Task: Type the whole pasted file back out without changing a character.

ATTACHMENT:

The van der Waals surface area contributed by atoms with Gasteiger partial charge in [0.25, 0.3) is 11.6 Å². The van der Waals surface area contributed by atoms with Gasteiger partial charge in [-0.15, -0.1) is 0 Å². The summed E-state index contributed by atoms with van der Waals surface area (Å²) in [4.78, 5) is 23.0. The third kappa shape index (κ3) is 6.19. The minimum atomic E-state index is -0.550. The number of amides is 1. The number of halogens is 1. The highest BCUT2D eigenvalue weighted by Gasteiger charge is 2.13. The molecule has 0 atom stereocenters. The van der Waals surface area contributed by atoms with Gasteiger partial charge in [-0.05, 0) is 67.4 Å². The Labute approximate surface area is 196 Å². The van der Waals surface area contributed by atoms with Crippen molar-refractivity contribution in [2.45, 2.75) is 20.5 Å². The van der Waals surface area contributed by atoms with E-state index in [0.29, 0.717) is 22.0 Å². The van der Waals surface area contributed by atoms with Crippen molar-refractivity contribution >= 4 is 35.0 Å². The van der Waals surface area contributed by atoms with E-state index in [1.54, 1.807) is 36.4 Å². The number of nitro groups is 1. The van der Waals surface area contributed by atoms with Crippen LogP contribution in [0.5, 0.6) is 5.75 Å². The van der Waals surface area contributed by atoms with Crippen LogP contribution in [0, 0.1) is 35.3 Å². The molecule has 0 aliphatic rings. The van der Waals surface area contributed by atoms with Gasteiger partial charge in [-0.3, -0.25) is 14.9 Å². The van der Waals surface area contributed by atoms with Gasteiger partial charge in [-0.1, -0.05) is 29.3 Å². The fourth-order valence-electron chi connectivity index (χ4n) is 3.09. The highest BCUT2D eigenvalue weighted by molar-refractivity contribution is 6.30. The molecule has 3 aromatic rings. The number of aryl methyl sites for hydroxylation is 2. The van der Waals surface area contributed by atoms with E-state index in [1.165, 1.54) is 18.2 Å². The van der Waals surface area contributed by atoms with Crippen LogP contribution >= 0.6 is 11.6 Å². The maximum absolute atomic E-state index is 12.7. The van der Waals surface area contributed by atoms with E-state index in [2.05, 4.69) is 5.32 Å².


The van der Waals surface area contributed by atoms with Gasteiger partial charge in [0.25, 0.3) is 11.6 Å². The van der Waals surface area contributed by atoms with Gasteiger partial charge in [-0.15, -0.1) is 0 Å². The summed E-state index contributed by atoms with van der Waals surface area (Å²) in [4.78, 5) is 23.0. The third kappa shape index (κ3) is 6.19. The minimum atomic E-state index is -0.550. The number of amides is 1. The number of halogens is 1. The highest BCUT2D eigenvalue weighted by Gasteiger charge is 2.13. The molecule has 0 atom stereocenters. The van der Waals surface area contributed by atoms with Gasteiger partial charge in [-0.05, 0) is 67.4 Å². The Labute approximate surface area is 196 Å². The van der Waals surface area contributed by atoms with Crippen molar-refractivity contribution in [2.45, 2.75) is 20.5 Å². The van der Waals surface area contributed by atoms with E-state index in [0.29, 0.717) is 22.0 Å². The van der Waals surface area contributed by atoms with Crippen molar-refractivity contribution >= 4 is 35.0 Å². The van der Waals surface area contributed by atoms with E-state index in [1.54, 1.807) is 36.4 Å². The number of nitro groups is 1. The van der Waals surface area contributed by atoms with Crippen LogP contribution in [0.5, 0.6) is 5.75 Å². The van der Waals surface area contributed by atoms with Crippen LogP contribution in [0, 0.1) is 35.3 Å². The molecule has 0 aliphatic rings. The van der Waals surface area contributed by atoms with Gasteiger partial charge in [-0.3, -0.25) is 14.9 Å². The van der Waals surface area contributed by atoms with Gasteiger partial charge in [-0.1, -0.05) is 29.3 Å². The fourth-order valence-electron chi connectivity index (χ4n) is 3.09. The highest BCUT2D eigenvalue weighted by molar-refractivity contribution is 6.30. The molecule has 3 aromatic rings. The number of aryl methyl sites for hydroxylation is 2. The van der Waals surface area contributed by atoms with E-state index in [1.165, 1.54) is 18.2 Å². The van der Waals surface area contributed by atoms with Crippen LogP contribution >= 0.6 is 11.6 Å². The maximum absolute atomic E-state index is 12.7. The van der Waals surface area contributed by atoms with E-state index in [2.05, 4.69) is 5.32 Å².